English university prepares to bond with wind power

» By | Published 18 Jan 2011

In a time of great unrest at British universities over tuition increases and programme cutbacks, it’s gratifying to note that at least one respected post-secondary institution is turning to wind power to lessen its carbon footprint.

According to its website, the University of Nottingham has recently unveiled plans for three wind turbines near Clifton Bridge on the River Trent which, if approved, would supply green electricity directly to its University Park campus.

The turbines, which would meet one-third of the electricity needs of the campus, could reduce the university’s carbon emissions by 7,000 tonnes per year, equating to 40% of the reductions target it has set itself by 2015.

Impact, the university’s student magazine, published a story on Monday saying that the turbines could generate enough “green” electricity to power 5,000 houses.

The story also said installation of the turbines could begin next year with construction taking approximately six months to complete.

It added that plans to install the wind turbines are part of the university’s wider plan to reduce its carbon footprint and fight climate change.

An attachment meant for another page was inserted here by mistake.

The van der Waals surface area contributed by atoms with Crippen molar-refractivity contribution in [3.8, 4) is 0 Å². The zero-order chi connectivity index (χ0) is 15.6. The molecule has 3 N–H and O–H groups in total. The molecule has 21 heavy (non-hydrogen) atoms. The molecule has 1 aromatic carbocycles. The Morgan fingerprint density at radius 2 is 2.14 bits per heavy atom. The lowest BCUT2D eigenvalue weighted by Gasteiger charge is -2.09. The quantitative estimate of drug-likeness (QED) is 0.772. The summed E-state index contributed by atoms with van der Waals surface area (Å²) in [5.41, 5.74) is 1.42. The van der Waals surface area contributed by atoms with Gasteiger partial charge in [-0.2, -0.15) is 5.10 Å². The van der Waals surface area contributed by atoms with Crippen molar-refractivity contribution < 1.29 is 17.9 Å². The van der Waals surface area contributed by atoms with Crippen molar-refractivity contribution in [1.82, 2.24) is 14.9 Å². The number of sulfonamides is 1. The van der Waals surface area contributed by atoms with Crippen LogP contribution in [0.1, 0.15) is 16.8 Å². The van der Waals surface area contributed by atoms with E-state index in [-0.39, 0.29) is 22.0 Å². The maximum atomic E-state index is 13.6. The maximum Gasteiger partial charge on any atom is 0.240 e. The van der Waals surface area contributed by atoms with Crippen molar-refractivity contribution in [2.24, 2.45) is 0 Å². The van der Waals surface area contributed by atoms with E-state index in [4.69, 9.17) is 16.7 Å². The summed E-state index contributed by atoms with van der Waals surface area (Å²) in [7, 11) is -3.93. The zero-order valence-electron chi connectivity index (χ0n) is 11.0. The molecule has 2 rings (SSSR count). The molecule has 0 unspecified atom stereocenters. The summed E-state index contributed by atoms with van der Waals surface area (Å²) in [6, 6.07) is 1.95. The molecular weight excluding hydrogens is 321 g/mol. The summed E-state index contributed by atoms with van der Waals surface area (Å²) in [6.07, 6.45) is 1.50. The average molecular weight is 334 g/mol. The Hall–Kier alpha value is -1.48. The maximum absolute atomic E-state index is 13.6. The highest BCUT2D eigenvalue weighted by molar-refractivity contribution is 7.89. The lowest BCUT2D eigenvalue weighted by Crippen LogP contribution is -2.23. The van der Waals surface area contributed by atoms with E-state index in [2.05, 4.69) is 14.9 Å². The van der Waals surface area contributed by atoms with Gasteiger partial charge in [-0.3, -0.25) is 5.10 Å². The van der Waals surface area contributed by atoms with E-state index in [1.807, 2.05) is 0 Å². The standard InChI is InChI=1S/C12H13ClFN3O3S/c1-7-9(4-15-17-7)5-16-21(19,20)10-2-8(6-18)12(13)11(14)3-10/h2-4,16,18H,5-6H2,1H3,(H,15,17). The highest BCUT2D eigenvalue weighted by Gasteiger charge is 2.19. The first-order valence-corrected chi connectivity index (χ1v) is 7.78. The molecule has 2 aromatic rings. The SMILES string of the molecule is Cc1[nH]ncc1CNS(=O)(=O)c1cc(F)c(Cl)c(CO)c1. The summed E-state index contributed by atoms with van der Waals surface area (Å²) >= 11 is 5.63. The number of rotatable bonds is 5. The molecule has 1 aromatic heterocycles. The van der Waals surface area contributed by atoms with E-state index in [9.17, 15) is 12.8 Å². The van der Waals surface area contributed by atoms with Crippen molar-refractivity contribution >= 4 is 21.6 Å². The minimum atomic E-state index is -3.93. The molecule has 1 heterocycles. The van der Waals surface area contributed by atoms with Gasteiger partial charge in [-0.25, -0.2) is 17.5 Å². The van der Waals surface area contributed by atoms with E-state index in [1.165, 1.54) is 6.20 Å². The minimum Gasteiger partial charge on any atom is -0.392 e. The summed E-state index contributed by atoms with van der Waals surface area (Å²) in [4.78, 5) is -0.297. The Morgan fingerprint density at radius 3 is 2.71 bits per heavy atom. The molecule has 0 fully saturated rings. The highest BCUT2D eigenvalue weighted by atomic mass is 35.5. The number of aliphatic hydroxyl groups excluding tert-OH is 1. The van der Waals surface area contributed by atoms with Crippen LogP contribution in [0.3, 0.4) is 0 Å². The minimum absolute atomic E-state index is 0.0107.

Describing itself as “one of the world’s leading research and teaching institutions,” the university has five main UK-based campuses, as well as campuses in Malaysia and China. It has a staff of over 7,400 and a student population in excess of 37,000.

The Impact story noted that in June, the university ranked low in the “People and Planet Green League 2010”, which scores universities according to how environmentally-friendly their facilities are. Nottingham ranked 53rd out of 133 universities nation-wide.

On 5 January, the university announced it has been recognised for its green credentials, taking second place in a league table of the world’s most environmentally-friendly higher education institutions.

“Nottingham was narrowly beaten into second place of the UI GreenMetric World University Ranking by the University of California in Berkeley, but topped the list of participating universities in Europe and was the only UK institution in the top 10 of the table,” a university press release said.

Professor Alan Dodson, Pro-Vice-Chancellor for Infrastructure and Environment at Nottingham, said the survey recognises the institution’s approach to sustainability.

“This international recognition will I hope be a stimulus for further improvement in the coming years,” Dodson was quoted as saying. “Our plans to provide substantial electricity generation through our own wind turbines will, if agreed, provide another significant step forward.”

The survey attracted submissions from more than 90 universities from 35 countries.

Categories: Climate change